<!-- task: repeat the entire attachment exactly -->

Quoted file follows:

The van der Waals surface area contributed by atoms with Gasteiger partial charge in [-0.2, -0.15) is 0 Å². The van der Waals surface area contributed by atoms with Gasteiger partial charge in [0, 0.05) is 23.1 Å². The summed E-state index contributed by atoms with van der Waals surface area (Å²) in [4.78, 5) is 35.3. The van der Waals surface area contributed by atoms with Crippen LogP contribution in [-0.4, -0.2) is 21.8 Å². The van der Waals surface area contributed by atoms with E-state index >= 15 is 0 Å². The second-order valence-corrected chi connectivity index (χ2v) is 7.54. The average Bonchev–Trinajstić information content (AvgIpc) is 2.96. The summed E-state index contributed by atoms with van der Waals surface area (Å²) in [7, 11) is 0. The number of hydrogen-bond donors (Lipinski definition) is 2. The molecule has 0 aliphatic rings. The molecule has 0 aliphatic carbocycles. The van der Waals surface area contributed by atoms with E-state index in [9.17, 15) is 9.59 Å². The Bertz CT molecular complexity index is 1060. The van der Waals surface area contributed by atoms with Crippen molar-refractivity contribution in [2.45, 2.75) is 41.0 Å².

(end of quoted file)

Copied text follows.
The van der Waals surface area contributed by atoms with Gasteiger partial charge in [-0.2, -0.15) is 0 Å². The van der Waals surface area contributed by atoms with Gasteiger partial charge in [0, 0.05) is 23.1 Å². The summed E-state index contributed by atoms with van der Waals surface area (Å²) in [4.78, 5) is 35.3. The van der Waals surface area contributed by atoms with Crippen LogP contribution in [-0.4, -0.2) is 21.8 Å². The van der Waals surface area contributed by atoms with E-state index >= 15 is 0 Å². The second-order valence-corrected chi connectivity index (χ2v) is 7.54. The average Bonchev–Trinajstić information content (AvgIpc) is 2.96. The summed E-state index contributed by atoms with van der Waals surface area (Å²) in [7, 11) is 0. The number of hydrogen-bond donors (Lipinski definition) is 2. The molecule has 0 aliphatic rings. The molecule has 0 aliphatic carbocycles. The van der Waals surface area contributed by atoms with E-state index in [9.17, 15) is 9.59 Å². The Bertz CT molecular complexity index is 1060. The van der Waals surface area contributed by atoms with Crippen molar-refractivity contribution in [2.45, 2.75) is 41.0 Å².